At last, Ryan and Yaz have some material to run with. The scene they share, cowering in an alley, in America, not so long ago, is potent and painful. As they make clear, racism remains their day-to-day experience in Sheffield, 2018. “It’s not like Rosa Parks wipes out racism from the world for ever,” says Ryan. Yaz admits she’s called names while on patrol and “a terrorist coming home from the mosque”. She tries to be positive: “They don’t win, those people. I can be a police officer now because people like Rosa Parks fought those battles for me.”
What’s pleasing is that there are no Clever Dick solutions. The time travellers work hard to keep time on track. Who’d have thought that getting a tweedy seamstress and a driver on the right bus at the right time would provide dramatic tension? And there’s a sharp beat when the Time Lord realises she and her team are part of history: “We have to not help her.” They must remain on the bus and sit quiet while Rosa is manhandled. Director Mark Tonderai pulls all this together, and succeeds at making South Africa look like Alabama with more contained spaces than the previous episode (also filmed there).
But – I’m loath to introduce a “but”, and there are several – while we should always learn from the past, a drama shouldn’t seem like a lesson at Sunday School. Rosa feels like a throwback to the earliest days of Doctor Who when they had a remit to educate young viewers and alternated sci-fi with historical yarns. Many were excellent, but every so often the action would pause for an ill-disguised info-dump.
At least now they play around a little. Ryan isn’t clued up on Rosa Parks and, when pressed, offers, “First black woman to ever drive a bus..?” “Your nan would have a fit,” scolds Graham. But mostly the wheels on the Blackman/Chibnall bus clunk along. Thudding with tedium is the meeting at Rosa’s house, which might have delivered a punch, had Martin Luther King’s name not been telegraphed earlier. Doctor Who in 2018 is gunning for simple storytelling but shouldn’t shed the layers of wit and sophistication it has long clothed itself in. De-cloaking to a more naïve state might make Doctor Who more accessible. But let it not plod. Let it not clunk. Let it not preach. The Rosa Parks incident deserves respectful treatment, but there’s also a more gripping drama aching to be told.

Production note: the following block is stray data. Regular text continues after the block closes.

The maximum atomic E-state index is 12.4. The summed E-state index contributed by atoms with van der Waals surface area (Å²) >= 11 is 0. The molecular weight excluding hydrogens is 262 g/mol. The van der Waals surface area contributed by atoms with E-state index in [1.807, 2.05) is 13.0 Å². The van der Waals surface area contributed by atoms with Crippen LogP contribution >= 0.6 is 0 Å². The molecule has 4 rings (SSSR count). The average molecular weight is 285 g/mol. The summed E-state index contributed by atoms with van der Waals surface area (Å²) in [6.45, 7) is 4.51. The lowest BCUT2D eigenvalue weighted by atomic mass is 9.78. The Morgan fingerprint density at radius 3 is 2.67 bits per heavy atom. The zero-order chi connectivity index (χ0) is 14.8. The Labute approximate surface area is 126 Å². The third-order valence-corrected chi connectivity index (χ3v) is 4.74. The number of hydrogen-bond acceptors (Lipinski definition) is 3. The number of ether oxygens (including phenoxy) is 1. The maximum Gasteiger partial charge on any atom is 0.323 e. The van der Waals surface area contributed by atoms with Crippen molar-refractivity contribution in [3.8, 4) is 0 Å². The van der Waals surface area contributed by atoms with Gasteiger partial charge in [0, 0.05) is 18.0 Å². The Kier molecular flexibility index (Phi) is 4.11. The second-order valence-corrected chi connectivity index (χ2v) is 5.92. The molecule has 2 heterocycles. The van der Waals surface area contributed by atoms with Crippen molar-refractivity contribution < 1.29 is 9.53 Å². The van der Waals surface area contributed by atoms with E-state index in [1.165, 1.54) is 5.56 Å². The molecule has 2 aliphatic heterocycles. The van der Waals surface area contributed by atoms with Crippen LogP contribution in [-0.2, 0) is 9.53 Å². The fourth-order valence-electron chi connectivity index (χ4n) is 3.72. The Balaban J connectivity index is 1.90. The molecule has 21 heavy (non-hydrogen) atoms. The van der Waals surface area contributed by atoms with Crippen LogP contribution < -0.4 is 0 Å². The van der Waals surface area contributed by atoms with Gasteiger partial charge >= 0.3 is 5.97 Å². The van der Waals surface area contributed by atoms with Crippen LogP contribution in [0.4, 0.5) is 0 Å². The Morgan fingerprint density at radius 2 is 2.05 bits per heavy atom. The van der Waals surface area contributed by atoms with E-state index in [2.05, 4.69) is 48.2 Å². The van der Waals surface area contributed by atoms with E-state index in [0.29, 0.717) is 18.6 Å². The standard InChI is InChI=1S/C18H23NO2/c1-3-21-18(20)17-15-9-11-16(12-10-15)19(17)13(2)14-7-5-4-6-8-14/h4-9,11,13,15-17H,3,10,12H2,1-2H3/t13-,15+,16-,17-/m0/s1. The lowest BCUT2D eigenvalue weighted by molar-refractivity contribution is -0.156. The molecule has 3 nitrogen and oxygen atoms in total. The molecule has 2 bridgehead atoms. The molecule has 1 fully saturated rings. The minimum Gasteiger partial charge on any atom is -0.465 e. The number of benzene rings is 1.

The villain Krasko (Joshua Bowman) is dismally lightweight. An ex-convict from the future, he’s emerged from Stormcage prison facility – like River Song before him – primped for a fashion shoot, and has prepped for his mission by studying Danny in Grease or Fonzie in Happy Days. His motivation is unclear. He’s a time meddler, yes, keen to nip the civil rights movement in the bud, but what will it lead to centuries hence that bugs him so? Is Krasko a racist or does he have some other agenda? It’s not specified. This Brylcreemed berk’s every move is accompanied by an annoying two-note thrum on the double bass, so close to John Williams’s Jaws theme I’m expecting to see a fin on his back.
I’m also unmoved by the final soundtrack wash-over of Andra Day’s anthem Rise Up. I hope that for many watching it will let their spirits soar. But it’s another leaden cosh over the bonce for me. What is touching is the coda when the Time Lord shows her chums the real Rosa receiving her Congressional Gold Medal from Bill Clinton in 1999 – and then the asteroid that’s been named after her.
Hovering over this episode like a ghost is Grace. Our heroes harp on about her, as well they might. Ryan’s nan, Graham’s wife, who died in The Woman Who Fell to Earth, knew all about Rosa Parks and her achievements. Says Graham: “She had a T-shirt that said ‘The Spirit of Rosa’ – and I wish she was here now.” Agreed. Let this not be Malorie Blackman’s only brush with Who. She should return and write an episode called Grace.